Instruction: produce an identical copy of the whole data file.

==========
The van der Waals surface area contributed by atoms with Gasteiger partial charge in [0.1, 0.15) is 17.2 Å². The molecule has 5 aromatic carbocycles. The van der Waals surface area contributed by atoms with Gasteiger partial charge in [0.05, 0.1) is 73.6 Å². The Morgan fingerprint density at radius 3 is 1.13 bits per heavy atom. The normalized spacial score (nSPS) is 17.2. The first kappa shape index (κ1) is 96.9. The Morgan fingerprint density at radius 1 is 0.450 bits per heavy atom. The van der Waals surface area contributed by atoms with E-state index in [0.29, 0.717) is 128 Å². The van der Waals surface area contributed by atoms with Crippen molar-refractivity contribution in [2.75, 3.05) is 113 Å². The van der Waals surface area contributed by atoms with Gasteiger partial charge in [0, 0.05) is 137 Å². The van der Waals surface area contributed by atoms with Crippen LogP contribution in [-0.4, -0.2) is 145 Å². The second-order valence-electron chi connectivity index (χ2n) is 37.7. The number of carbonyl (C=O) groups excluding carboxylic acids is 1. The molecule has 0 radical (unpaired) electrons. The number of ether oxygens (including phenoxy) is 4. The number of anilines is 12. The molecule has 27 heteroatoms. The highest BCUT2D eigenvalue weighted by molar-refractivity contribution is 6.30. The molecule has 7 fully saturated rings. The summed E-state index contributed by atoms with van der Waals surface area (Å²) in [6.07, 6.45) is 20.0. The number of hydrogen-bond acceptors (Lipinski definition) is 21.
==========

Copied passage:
The van der Waals surface area contributed by atoms with Gasteiger partial charge in [0.1, 0.15) is 17.2 Å². The molecule has 5 aromatic carbocycles. The van der Waals surface area contributed by atoms with Gasteiger partial charge in [0.05, 0.1) is 73.6 Å². The Morgan fingerprint density at radius 3 is 1.13 bits per heavy atom. The normalized spacial score (nSPS) is 17.2. The first kappa shape index (κ1) is 96.9. The Morgan fingerprint density at radius 1 is 0.450 bits per heavy atom. The van der Waals surface area contributed by atoms with E-state index in [0.29, 0.717) is 128 Å². The van der Waals surface area contributed by atoms with Crippen molar-refractivity contribution in [2.75, 3.05) is 113 Å². The van der Waals surface area contributed by atoms with Gasteiger partial charge in [0, 0.05) is 137 Å². The van der Waals surface area contributed by atoms with Crippen LogP contribution in [-0.4, -0.2) is 145 Å². The second-order valence-electron chi connectivity index (χ2n) is 37.7. The number of carbonyl (C=O) groups excluding carboxylic acids is 1. The molecule has 0 radical (unpaired) electrons. The number of ether oxygens (including phenoxy) is 4. The number of anilines is 12. The molecule has 27 heteroatoms. The highest BCUT2D eigenvalue weighted by molar-refractivity contribution is 6.30. The molecule has 7 fully saturated rings. The summed E-state index contributed by atoms with van der Waals surface area (Å²) in [6.07, 6.45) is 20.0. The number of hydrogen-bond acceptors (Lipinski definition) is 21.